Tuesday, November 16, 2010

God Is Great....ly exaggerated

Somehow, people are able to see the suffering of a child and feel ennobled by it. (Boy, was I slammed over that one: read the comments and decide for yourself.) To me, it makes a pretty clear case that if there's a god, she cannot possibly be omniscient, omnipotent, and loving, as most of the religulous would have us believe. I know nearly first hand how the pain of a parent witnessing the dying of a child demands some kind of safe haven for the soul. God has a special plan; in her suffering we see the beauty of life. (Somehow.) But I can find nothing -- NOTHING -- redeeming about the death of a parent via Alzheimer's disease, and if it's not absolute proof of the non-existence of god, then it sure as hell is proof of a very incompetent or a very distracted or a very nasty one.

Yeah, okay, they watch a child die of brain cancer and in her obedient expressions of faith, which she knows are helping her parents cope (which is not to say they're not also helping her as well), witnesses can find some sort of grace. (And take the unspoken inference that their kid could be next.) I don't, not even hardly. But I understand the need and the way in which, for parents, it eases the intolerable pain (and for bystanders, provides a chance to reassure and relieve themselves). If it works, more power to them.

But the slow descent through Alzheimer's disease is completely beyond any such rationalizing. This is an old person, one who's lived her life, whose death is not inconsistent with what we expect; it's in the order of things, it has inherent meaning. To whom goes glory when the death is extended over ten years of robbery? Where is the meaning or evidence of godly love when the person so destroyed has no ability herself to address or understand it? And what person could find any sort of solace watching and participating in the darkest of human comedies as their loved one first denies, then fears, and finally painfully slowly helplessly sadly then dumbly succumbs to the loss of everything they once were, to the end of dignity. The confusion, the incomprehension, the cruel incremental relentless transformation from highly capable and active participant in life, a contributer, into one who can neither recognize nor appreciate the help gladly but so sadly given. If it is a part of life that children eventually become the parents of the parents, in what way is this particular variation of any good to anyone?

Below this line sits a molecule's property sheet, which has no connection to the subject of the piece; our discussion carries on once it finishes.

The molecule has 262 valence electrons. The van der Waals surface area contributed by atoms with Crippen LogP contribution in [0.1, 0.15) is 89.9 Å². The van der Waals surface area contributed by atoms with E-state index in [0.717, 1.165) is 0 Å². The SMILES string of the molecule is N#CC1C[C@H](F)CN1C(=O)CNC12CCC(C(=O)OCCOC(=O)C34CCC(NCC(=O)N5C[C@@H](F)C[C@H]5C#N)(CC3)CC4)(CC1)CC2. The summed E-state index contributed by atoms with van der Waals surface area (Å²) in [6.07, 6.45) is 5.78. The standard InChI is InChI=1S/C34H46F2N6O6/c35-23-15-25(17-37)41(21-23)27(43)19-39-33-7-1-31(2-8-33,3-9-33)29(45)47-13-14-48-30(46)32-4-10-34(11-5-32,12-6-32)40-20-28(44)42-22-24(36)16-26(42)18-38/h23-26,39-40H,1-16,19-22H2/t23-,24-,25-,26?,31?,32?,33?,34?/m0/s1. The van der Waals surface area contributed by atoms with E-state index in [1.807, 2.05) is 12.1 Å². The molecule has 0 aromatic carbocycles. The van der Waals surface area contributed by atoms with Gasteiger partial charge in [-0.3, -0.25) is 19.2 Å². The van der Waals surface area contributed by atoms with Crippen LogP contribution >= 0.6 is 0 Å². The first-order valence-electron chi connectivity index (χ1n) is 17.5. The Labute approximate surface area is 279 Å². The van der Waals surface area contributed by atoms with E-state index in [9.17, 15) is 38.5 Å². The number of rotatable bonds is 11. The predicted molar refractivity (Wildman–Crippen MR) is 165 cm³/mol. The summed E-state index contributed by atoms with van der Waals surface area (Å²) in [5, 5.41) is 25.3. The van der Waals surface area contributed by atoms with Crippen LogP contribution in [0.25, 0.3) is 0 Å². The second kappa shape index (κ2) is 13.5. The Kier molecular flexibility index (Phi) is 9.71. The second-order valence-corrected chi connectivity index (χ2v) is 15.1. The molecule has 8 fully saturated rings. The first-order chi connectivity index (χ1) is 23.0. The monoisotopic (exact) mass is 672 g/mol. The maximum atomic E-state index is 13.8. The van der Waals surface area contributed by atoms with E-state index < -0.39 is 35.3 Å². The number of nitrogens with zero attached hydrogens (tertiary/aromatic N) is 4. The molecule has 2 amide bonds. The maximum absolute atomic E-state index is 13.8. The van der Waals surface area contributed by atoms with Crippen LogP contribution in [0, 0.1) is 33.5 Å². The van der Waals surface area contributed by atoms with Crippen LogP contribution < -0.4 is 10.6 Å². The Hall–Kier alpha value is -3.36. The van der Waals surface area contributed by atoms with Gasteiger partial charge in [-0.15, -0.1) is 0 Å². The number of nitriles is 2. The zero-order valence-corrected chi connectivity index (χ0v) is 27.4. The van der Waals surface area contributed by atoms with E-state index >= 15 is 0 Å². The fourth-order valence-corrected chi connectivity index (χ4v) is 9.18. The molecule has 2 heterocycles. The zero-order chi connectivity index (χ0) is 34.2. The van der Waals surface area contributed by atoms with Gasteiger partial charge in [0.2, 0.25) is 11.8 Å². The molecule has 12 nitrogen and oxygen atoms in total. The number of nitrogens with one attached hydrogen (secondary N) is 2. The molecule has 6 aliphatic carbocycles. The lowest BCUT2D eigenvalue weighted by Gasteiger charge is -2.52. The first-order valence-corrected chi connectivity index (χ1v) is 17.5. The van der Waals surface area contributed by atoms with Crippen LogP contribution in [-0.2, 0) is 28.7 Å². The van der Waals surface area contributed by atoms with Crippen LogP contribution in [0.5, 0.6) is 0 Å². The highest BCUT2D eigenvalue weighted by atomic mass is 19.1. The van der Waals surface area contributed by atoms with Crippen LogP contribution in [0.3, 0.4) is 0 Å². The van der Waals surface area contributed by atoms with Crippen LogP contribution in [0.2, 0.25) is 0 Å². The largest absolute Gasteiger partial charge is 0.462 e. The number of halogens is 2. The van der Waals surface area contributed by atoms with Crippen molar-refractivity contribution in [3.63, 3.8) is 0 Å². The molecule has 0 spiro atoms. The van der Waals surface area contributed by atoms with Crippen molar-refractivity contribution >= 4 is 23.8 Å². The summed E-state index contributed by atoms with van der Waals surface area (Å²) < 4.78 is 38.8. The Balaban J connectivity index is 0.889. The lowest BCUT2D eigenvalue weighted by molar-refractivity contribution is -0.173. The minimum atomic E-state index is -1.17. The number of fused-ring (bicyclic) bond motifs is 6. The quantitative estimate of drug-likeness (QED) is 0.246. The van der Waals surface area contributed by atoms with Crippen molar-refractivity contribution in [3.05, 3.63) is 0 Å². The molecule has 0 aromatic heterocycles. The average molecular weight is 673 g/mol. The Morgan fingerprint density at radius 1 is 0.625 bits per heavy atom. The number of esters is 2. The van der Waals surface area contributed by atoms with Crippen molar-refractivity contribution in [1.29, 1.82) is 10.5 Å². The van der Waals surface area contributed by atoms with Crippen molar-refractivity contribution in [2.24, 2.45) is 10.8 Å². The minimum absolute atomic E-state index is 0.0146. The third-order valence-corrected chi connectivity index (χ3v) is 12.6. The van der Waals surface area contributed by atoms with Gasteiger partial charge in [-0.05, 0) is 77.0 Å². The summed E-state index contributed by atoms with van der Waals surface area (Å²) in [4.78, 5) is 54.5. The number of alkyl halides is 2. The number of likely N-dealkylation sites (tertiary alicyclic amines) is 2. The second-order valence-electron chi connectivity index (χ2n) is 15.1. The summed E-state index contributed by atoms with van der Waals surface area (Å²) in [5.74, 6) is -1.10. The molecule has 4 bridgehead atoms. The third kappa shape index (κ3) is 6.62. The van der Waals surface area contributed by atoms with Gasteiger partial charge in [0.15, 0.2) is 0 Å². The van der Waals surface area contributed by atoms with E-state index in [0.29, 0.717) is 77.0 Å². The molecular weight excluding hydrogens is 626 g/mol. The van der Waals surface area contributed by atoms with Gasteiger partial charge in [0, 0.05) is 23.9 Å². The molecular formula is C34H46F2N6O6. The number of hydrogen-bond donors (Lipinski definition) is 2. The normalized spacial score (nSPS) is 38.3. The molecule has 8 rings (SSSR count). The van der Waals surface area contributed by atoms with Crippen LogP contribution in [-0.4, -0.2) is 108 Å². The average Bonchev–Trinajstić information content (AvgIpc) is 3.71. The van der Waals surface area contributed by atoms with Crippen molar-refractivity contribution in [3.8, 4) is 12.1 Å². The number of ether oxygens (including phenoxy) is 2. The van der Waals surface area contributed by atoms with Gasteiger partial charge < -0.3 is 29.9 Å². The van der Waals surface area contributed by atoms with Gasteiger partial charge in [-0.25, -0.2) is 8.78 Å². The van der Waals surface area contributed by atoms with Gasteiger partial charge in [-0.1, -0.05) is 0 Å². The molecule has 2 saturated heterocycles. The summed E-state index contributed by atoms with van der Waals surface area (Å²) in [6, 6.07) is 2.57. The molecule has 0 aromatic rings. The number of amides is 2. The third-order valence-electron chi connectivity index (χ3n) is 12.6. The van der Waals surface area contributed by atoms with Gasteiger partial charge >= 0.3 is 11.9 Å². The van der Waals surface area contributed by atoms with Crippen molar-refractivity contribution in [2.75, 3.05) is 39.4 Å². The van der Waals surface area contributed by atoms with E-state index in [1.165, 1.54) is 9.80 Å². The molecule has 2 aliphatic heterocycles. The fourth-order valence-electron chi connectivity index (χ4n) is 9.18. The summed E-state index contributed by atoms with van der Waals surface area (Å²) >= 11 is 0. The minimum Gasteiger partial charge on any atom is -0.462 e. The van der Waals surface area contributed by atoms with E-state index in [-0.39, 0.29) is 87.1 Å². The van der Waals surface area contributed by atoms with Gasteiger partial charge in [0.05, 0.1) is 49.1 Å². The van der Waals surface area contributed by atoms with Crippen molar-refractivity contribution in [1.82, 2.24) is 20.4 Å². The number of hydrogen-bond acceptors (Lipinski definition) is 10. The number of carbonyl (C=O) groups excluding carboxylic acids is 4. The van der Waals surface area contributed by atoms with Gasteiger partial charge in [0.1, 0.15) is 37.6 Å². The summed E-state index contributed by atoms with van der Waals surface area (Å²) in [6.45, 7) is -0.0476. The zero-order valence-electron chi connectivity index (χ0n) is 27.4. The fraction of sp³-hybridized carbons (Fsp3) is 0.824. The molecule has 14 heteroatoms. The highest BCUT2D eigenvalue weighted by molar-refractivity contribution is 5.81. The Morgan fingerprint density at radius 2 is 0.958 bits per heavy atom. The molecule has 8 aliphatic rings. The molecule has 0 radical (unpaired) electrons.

I accept that it's often a part of life, and I did whatever I could to make it easier. Who wouldn't? But there is no sign of a loving god in it, surely there isn't. One who didn't plan carefully for the end of life, sure. One who actually takes pleasure in the purposeless suffering he can create, maybe so. Because this can be seen as nothing other than cruelty, were it part of any sort of design. Or, at best, evidence that this creator-person lost interest, checked out, or simply doesn't care about old people. (He's a Republican? Who knew? I'd have said Jesus, anyway, was a Democrat. But it's not really my area.)

The dying girl, called before her time. Of course, we say, there's meaning here. God brought her home, sending us a message -- especially if the family can convince the girl to hide her pain and love God, so we who watch will be pleased. (Why it has to involve such physical pain and suffering for the child, well, it's not ours to ask.) But an old person, already headed there, in whose death there'd be sadness but not a sense of cosmic disorder? Where in god's name is god in such a death, robbing the person of who she was, skinned alive slowly with a dulled knife. Threatening to replace her family's best memories with ones of sorrow.

I didn't need convincing: I'd long since seen the contradictions in the generally-held views of god and found myself unable to ignore them. But how does a believer rationalize such a thing as death by Alzheimer's disease?